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Again, improper integrals involving $\ln(1+x^2)$

I am trying to get a result for the integral $I_{\alpha}=\int_{0}^{\infty} \frac{\ln(1+x^2)}{x^\alpha}dx$ - asked above link- using some complex analysis, however, I couldn't find an appropriate solution. (Of course, for $\alpha \in (0,3)$ as stated above link (o.w. it is divergent))

Any ideas?

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  • $\begingroup$ Applying by parts with $u=ln(1+x^2)$ and $v'=x^{- \alpha}$ we have: $\int uv'= x^{-1-\alpha} ln(1+x^2) - \int 2dx/((1+x^2)x^{\alpha})$ then I guess branch cut? $\endgroup$
    – user108539
    Nov 16 '14 at 19:52
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Let $\alpha = 1 + p$. Then we have $$ \int_0^{\infty}\frac{\ln(1+x^2)}{x^{1+p}}dx $$ where $0<p<2$. Let $u = \ln(1+x^2)$ and $dv = x^{-1-p}dx$. Then $du = \frac{2x}{1+x^2}$ and $v = \frac{-1}{px^p}$. $$ uv\big|_0^{\infty}\to 0 $$ for $p\in(0,2)$. $$ \int_0^{\infty}\frac{\ln(1+x^2)}{x^{1+p}}dx=\frac{2}{p}\int_0^{\infty}\frac{x^{1-p}}{x^2+1}dx $$ Let $\beta -1 = 1-p$ so $p=2-\beta$. Let $x=t^2$ so $dx=2tdt$. $$ \frac{4}{2-\beta}\int_0^{\infty}\frac{t^{2\beta - 1}}{t^4+1}dt $$ The contour we desire is enter image description here

The integrals over the semicircles go to zero as $R\to\infty$ and $\delta\to 0$ so we have \begin{align} \frac{4}{2-\beta}\int_0^{\infty}\frac{t^{2\beta - 1}}{t^4+1}dt &= \frac{4}{2-\beta}\int_{-\infty}^{\infty}\frac{z^{2\beta - 1}}{z^4+1}dz\\ &= \frac{4}{2-\beta}\int_0^{\infty}\frac{z^{2\beta - 1}+(-z)^{2\beta - 1}}{z^4+1}dz \end{align} Now, $(-z)^{2\beta} = -e^{2\pi i\beta}z^{2\beta}$. $$ \frac{4}{2-\beta}\int_0^{\infty}\frac{z^{2\beta - 1}+(-z)^{2\beta - 1}}{z^4+1}dz = \frac{4(1-e^{2\pi i\beta})}{2-\beta}\int_0^{\infty}\frac{z^{2\beta - 1}}{z^4+1}dz\tag{1} $$ Then $(1)$ is equal to $2\pi i$ times sum of the residue is the upper half plane. \begin{align} \frac{8\pi i}{(1-e^{2\pi i\beta})(2-\beta)}\Bigl[\lim_{z\to e^{\frac{i \pi }{4}}}\frac{(z-e^{\frac{i \pi }{4}}) z^{2\beta -1}}{z^4+1}+\lim_{z\to e^{\frac{3i\pi}{4}}}\frac{(z-e^{\frac{3i\pi}{4}})z^{2\beta-1}}{z^4+1}\Bigr] &= \frac{\pi\csc\bigl(\frac{\pi\beta}{2}\bigr)}{2-\beta}\\ &= \frac{\pi\csc\bigl(\frac{\pi p}{2}\bigr)}{p}\tag{2}\\ &= \frac{\pi\sec\bigl(\frac{\pi\alpha}{2}\bigr)}{1-\alpha}\tag{3} \end{align} Equations $(2)$ and $(3)$ occur by back substituting for $\beta$ and $p$.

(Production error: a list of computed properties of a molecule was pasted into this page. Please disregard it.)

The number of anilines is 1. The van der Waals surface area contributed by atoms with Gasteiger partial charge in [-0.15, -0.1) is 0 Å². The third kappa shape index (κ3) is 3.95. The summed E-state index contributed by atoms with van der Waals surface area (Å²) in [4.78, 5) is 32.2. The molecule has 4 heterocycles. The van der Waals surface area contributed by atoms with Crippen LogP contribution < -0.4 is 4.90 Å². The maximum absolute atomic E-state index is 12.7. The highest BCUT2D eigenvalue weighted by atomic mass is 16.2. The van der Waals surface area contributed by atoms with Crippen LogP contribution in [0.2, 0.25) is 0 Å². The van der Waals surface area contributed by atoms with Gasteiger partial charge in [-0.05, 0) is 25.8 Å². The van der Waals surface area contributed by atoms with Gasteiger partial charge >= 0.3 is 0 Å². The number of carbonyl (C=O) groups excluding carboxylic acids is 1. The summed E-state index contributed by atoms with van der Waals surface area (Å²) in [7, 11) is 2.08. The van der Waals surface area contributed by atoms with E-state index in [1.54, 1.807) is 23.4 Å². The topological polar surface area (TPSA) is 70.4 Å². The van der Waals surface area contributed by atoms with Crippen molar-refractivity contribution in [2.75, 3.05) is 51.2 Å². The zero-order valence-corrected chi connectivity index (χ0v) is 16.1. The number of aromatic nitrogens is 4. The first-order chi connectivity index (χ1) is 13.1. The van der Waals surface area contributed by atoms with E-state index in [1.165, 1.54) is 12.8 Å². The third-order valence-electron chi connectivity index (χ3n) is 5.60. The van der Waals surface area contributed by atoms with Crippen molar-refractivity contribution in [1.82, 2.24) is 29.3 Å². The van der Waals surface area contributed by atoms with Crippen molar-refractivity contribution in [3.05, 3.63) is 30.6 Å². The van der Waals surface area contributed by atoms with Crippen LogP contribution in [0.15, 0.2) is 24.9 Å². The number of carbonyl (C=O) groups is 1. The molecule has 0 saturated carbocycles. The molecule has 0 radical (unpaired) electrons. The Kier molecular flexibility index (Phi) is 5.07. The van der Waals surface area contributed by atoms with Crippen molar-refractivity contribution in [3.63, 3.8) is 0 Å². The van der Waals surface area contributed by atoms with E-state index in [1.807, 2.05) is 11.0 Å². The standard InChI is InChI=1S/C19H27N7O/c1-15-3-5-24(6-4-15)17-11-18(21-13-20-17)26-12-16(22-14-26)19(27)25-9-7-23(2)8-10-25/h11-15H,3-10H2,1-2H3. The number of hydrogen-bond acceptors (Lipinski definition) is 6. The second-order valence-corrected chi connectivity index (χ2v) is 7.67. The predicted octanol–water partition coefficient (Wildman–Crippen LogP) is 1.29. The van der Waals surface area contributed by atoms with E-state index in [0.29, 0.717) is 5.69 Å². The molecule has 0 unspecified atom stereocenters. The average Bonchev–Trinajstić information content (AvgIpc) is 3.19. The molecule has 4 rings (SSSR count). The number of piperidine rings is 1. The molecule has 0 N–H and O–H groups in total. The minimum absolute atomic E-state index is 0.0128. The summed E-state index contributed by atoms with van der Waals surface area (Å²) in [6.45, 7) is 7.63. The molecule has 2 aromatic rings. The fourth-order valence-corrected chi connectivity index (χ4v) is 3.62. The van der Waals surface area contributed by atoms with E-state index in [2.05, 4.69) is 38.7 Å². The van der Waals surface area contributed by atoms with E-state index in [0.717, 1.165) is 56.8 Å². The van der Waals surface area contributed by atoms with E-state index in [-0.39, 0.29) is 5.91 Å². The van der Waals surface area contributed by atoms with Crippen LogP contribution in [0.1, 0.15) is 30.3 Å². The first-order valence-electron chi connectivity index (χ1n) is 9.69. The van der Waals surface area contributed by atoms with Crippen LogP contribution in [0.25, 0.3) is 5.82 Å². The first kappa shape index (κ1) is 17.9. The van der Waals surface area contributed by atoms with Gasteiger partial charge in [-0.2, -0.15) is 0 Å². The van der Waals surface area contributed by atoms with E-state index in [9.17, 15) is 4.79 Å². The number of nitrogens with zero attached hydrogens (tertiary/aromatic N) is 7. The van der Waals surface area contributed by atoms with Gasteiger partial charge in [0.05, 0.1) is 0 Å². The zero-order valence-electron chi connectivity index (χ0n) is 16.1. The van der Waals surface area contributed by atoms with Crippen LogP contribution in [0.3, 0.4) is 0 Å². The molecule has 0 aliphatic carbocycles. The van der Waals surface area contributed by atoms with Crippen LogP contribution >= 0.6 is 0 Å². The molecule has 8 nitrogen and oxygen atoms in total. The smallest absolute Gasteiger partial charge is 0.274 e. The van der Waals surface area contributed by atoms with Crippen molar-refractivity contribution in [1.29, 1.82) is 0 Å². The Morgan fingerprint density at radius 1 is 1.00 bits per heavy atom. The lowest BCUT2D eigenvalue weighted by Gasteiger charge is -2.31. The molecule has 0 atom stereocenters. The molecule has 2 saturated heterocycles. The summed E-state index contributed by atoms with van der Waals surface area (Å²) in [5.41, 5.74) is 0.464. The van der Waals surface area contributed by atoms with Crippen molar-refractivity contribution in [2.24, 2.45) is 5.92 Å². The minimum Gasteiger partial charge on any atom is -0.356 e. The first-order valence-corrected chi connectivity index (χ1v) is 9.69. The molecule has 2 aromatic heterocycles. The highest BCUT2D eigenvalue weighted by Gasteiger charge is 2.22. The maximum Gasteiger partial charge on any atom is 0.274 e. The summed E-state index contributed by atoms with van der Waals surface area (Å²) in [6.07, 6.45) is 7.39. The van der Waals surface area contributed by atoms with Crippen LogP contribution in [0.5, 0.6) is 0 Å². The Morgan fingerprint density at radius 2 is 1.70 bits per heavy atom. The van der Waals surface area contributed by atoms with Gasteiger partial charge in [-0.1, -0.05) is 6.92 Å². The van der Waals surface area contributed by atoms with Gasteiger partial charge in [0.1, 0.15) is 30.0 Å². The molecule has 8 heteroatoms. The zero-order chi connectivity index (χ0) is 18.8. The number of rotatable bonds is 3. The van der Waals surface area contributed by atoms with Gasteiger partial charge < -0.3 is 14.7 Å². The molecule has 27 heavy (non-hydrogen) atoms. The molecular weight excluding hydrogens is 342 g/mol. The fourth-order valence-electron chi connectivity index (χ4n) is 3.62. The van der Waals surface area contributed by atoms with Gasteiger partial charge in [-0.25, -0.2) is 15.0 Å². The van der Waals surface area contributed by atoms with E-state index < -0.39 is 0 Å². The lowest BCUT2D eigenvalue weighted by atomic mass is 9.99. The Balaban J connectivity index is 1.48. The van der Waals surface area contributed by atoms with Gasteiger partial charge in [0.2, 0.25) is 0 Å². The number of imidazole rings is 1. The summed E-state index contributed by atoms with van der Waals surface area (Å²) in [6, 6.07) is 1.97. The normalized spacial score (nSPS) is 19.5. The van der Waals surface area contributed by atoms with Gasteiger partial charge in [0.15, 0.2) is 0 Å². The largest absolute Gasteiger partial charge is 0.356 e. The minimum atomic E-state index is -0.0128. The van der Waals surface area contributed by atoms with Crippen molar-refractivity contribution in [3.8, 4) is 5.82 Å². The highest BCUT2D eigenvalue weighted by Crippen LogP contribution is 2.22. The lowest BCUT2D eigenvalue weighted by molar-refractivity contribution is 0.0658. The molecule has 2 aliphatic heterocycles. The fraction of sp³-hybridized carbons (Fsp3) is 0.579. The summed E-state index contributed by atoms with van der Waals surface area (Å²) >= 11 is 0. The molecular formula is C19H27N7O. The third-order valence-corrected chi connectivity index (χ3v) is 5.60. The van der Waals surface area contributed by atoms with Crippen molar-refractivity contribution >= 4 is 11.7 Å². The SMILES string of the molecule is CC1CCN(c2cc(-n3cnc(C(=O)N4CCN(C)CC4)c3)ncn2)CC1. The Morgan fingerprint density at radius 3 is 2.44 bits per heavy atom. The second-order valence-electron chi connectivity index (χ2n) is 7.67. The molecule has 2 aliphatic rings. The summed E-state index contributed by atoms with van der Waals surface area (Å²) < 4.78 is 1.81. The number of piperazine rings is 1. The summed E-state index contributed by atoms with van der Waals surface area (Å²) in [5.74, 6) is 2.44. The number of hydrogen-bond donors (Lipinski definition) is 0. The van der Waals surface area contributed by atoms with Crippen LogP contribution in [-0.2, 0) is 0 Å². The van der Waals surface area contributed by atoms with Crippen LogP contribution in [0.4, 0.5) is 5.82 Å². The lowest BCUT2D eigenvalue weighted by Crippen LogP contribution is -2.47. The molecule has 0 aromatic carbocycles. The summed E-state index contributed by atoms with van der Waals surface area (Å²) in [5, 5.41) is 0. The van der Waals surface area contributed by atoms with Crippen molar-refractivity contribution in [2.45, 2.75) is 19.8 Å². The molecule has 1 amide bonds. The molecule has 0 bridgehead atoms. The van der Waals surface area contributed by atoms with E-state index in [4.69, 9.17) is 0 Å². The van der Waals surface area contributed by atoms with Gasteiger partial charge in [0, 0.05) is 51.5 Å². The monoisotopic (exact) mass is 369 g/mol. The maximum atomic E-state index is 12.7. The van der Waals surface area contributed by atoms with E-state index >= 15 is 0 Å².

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Differentiation under the integral sign is another possibility. Let: $$ I(\alpha,\beta) = \int_{0}^{+\infty}\frac{\log(1+\beta x^2)}{x^\alpha}\,dx. \tag{1}$$ Then assuming $1<\alpha<3$ we have: $$\frac{\partial}{\partial\beta} I(\alpha,\beta) = \int_{0}^{+\infty}\frac{x^{2-\alpha}}{1+\beta x^2}\,dx = \beta^{\frac{\alpha-3}{2}}\int_{0}^{+\infty}\frac{x^{2-\alpha}}{1+x^2}\,dx\tag{2}$$ and by replacing $x$ with $\tan\theta$ we get, through the Euler beta function and the reflection formula for the $\Gamma$ function: $$\frac{\partial}{\partial\beta} I(\alpha,\beta) = \beta^{\frac{\alpha-3}{2}}\int_{0}^{\pi/2}\left(\tan\theta\right)^{2-\alpha}\,d\theta = -\beta^{\frac{\alpha-3}{2}}\frac{\pi}{2\cos\left(\frac{\pi \alpha}{2}\right)}\tag{3}$$ and by integrating $(3)$ with respect to $\beta$ we have: $$ \int_{0}^{+\infty}\frac{\log(1+x^2)}{x^\alpha}\,dx = \frac{\pi}{1-\alpha}\,\sec\left(\frac{\pi\alpha}{2}\right).\tag{4}$$

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  • $\begingroup$ @dustin: I did not feel insulted in any way, I was just working on a completely different problem. And upvoting is not compulsive for sure :) $\endgroup$ Mar 29 '15 at 21:38

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